Kristan Hoffman

writing dreams into reality

Learning to think before I speak

In this post I talked about my childhood nickname, Chatterbox, and how my dad tried to train me to tell a story succinctly.

In this post I talked about the repetitive strain injury I get in my wrists, and the dictation software (a.k.a. Dragon) that Andy bought me to help relieve/avoid the pain.

A week before Christmas, I attended a work holiday party with Andy. I was nervous for a variety of reasons. (We would be the youngest couple there, people were going to ask about my writing, etc.) But one person managed to put me completely at ease: Andy’s boss’s wife. I’ll call her C.

Only a few years older than us, C made the best first impression of anyone I’ve met in a long, long time. Born and raised in Spain, educated in America, the daughter of a pilot, and an avid reader, she was worldly, warm, and well-spoken. When I told her that I write “books for teens,” she said, “Oh, you mean Young Adult?” I think my girl crush started right then and there. We talked at length about books, culture, and travel, and by the end of the night I pretty much wanted to be C when I grew up.

(This is all related and going somewhere, I promise.)

Part of what I admired in C was her eloquence. She didn’t hurry to speak, she didn’t add unnecessary thoughts, she didn’t stumble over her words. I’m kind of the opposite. I speak before I think, my jokes and anecdotes come out all jumbled, and sometimes I even forget what I’m trying to say in the middle of saying it. Because it’s fueled by enthusiasm, sometimes it can come off as cute. But I’m 26 now and (unfortunately) only getting older. Cute won’t work forever.

Part of what my dad was trying to get me to do — besides just not annoying him — was to arrange my thoughts ahead of time. Figure out how to say what I wanted to say in an interesting and effective manner. That was probably too much to ask of someone who still played with Polly Pockets, but it’s a skill I would very much like to have — or at least develop — now.

Enter the Dragon.

Dictating e-mails, blog posts and comments, etc. isn’t so weird. I just kind of pretend that I’m talking to whoever is on the receiving end, as opposed to my shiny MacBook. But stories are, well, a different story. I don’t naturally think out loud. Or rather, when I do, my thoughts come out rather clunky and rambling. Not exactly the words you want applied to your manuscript.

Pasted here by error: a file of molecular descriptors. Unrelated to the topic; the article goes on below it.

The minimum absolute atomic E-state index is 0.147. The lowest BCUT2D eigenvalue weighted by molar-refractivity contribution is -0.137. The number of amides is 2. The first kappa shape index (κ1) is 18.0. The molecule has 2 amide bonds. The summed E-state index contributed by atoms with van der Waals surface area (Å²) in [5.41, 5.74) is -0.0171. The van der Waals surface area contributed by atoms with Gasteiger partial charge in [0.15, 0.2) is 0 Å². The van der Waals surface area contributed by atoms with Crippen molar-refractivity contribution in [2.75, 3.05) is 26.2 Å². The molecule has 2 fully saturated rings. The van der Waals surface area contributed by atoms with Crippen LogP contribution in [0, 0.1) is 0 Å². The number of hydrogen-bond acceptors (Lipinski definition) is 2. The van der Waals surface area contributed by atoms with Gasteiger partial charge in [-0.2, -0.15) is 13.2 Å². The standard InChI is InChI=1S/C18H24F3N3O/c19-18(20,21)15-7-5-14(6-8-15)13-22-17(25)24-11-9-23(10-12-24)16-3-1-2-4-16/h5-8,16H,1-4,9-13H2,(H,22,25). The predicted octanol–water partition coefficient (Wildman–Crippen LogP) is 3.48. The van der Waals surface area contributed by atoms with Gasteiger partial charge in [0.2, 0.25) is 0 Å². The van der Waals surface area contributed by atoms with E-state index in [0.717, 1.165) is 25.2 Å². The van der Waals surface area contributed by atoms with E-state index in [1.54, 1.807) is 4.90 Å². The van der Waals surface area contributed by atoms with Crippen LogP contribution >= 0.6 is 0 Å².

But maybe this is a good thing. Maybe using my Dragon more will not only prevent my RSI, but also teach me to think before I speak. To be able to edit my words in my head as well as on the page. Maybe I too can seem as worldly, warm, and well-spoken as C.

Or maybe I’ll just look like a crazy person talking to myself. Only time will tell.

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15 Comments

  1. I am really curious to hear how it goes if/when you choose to use the Dragon more with your manuscripts. I’m the same as you when I write – the thoughts unfold so much more naturally in my head, I think because it’s easier to relate to the thoughts unfolding in my characters’ heads that way. My neck pain’s been getting more persistent, though, and even though I don’t know for sure that it’s a RSI, I’ve still been searching for ways to work less on the computer, just in case. Dragon sounds like a fantastic alternative.

    Also, entirely unrelated, but do you love your MacBook? After four years, my laptop’s having more and more issues, and I’m starting to think about replacing it. I was actually just at Best Buy today to look at the Macs.

    And, finally – you are warm, well-spoken, and totally awesome yourself :)

  2. I keep meaning to try Dragon. This was a nice reminder.

    And I’m sure your words are not as cluncky as you think. C probably thought you were eloquent and interesting, too. Who knows — she may be wishing to be more like YOU!

  3. Ooo, let us know if it helps with the thinking before speaking. I really need to learn that skill. And I’m 36. Way beyond the cute stage.

  4. I don’t know how you “write” by speaking. It would be such a different experience for me. But maybe that’s a good reason to give it a try one of these days. Could loosen something up or add another dimension to my stories.

  5. How are you finding the actual process of using Dragon? Even with all the training, I found it a bit frustrating to use. Thinking of giving it another shot, though.

  6. (visiting from Writer Unboxed) . . .

    My family and friends used to tell me I had “foot in mouth disease” – I was always speaking and doing things impulsively – can we say I many times found myself in not so great situations because of what I’d blurted out or did? lawd!

    But something happened and I’m not sure if it came with age (in my later 40’s) or finally wising up, or finding my confidence, or all of those, but I find I don’t rush to speak now, and I’m perfectly fine if I say nothing at all and someone else speaks. It’s much more relaxing not worrying about what I’ll talk about or say in response to someone’s chatter.